The Maritime History of the Great Lakes
British Whig (Kingston, ON), 19 Jan 1910

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The Benefit of the Welland.

[Canadian Courier]

There is no doubt that the deepening of the Welland canal will benefit the United States ports on Lake Ontario. If the larger boats which now stop at Buffalo are able to continue through Lake Ontario to Kingston and Prescott some of them will call at Oswego, Ogdensburg and Charlotte for return freight. The Welland canal will always be of service to United States shippers because it is the only canal connecting Lake Erie and Ontario. There was a time when the United States owned the only canal between Lake Superior and Lake Huron and at that time Canadian vessels used to use it freely as United States vessels. Today there are certain portions of the Detroit river where the dredging and lighting are done by the United States government. Canadian vessels use this channel as freely as United States vessels. With these facts in mind it would be quite unfriendly of us to begrudge United States shippers the benefit which they will gain from the use of the new Welland canal. Indeed, if the Welland canal should benefit Oswego more than Kingston or Prescott it would be a sad commentary on the abilities of Canadian shippers and Canadian wheat exporters.

Taking Harbor Soundings.

F.A. McGiverin, of the public works department, Ottawa, is here taking soundings in the harbor. Two years ago soundings were taken by another engineer of the department when the question of taking out a shoal was under consideration, but the work was not completed. Evidently the government has some further harbor improvements in view. Mr. McGiverin has a number of local helpers with him.

Jan. 20, 1910

p.4 The steamer C.R. Crowe was put into Collingwood dry dock, on Thursday morning. She is to be cut in two and lengthened seventy-two feet.


The Project Abandoned.

The indications are that the endeavors to have the Wolfe Island canal dredged so as to be serviceable will be abandoned, even though Capt. Hinckley secured a petition of great size and influence. The difficulty in the way is the fact that the Gildersleeve estate holds claims against the canal to the extent of some $25,000. These claims are of long duration and are registered in the courts. The government, it is said, would not further any project for cleaning out the canal while it is virtually private property, and those interested do not feel like going to expense in pressing a matter that would undoubtedly be futile.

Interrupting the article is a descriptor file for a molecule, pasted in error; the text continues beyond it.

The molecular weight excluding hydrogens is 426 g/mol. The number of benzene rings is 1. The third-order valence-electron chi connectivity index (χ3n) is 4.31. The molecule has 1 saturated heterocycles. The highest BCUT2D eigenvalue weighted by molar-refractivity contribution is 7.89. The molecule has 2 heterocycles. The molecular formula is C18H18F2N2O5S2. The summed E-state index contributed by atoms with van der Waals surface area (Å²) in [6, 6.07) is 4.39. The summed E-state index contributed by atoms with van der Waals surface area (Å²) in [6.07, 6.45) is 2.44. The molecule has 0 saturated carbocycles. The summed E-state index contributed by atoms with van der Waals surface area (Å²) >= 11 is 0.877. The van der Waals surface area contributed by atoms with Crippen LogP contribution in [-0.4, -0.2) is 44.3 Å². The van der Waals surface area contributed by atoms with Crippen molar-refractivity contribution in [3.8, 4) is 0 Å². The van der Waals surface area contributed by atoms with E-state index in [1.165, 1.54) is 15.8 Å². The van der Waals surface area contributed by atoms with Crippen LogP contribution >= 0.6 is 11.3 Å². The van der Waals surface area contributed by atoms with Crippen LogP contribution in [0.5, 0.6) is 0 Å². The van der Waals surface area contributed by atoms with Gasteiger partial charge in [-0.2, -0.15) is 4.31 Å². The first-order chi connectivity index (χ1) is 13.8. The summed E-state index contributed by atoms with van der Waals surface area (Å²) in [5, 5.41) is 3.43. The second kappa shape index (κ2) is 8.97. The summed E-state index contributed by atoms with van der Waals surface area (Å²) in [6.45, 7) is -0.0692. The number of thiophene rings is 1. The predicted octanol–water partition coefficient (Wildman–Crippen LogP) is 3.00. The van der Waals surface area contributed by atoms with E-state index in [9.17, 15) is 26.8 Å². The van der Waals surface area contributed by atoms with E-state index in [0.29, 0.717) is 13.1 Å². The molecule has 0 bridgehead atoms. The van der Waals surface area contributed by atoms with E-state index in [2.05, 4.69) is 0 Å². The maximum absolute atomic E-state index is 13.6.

Kingstonian Elected - At the second annual meeting of the Great Lakes Protective Association, held at Detroit, H.S. Wilkinson, of Syracuse, and Francis King, of Kingston, were elected members of the executive committee, which was increased to eleven members.


Wolfe Island Council.

Wolfe Island, Jan. 10th - .....Moved, Greenwood-Flynn, and resolved that these steamboat accounts be paid: McKelvey & Birch, amount of account, $14.53; Jas. Crawford, 1 month captain $50; D. Simons, 1 month engineer, $66.66; Jas. Davis, 38 days mate, $50.66; R. Keel, 36 days deckhand, $24; John Crawford, 36 days deckhand, $24; Geo. Rattray, 16 days purser, $16; R. Berry, 31 days fireman, $36.16; Mrs. Davis, 36 days cook, $24; Harry Davis, 2 1/2 days extra deck hand, $3.75; C. Keegan, 18 days purser, $18; Jas. Crawford, 506 meals, $60.72; G. Keegan, 360 meals, $43.20; Mrs. L.W. Baker, amount of account, $1.85; Mrs. Rawley, washing, $2.65; John Friend and Son, amount of account 75 c.; R. Waldron, $33.88.......Moved, Gillespie-Furner, that the reeve be appointed manager of the Steamer Wolfe Islander and that he and George Furner be empowered to sign cheques on bank for monies deposited to the credit of the steamboat on all orders issued by the council.

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19 Jan 1910
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  • Ontario, Canada
    Latitude: 44.22976 Longitude: -76.48098
Rick Neilson
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Public domain: Copyright has expired according to the applicable Canadian or American laws. No restrictions on use.
Maritime History of the Great Lakes
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British Whig (Kingston, ON), 19 Jan 1910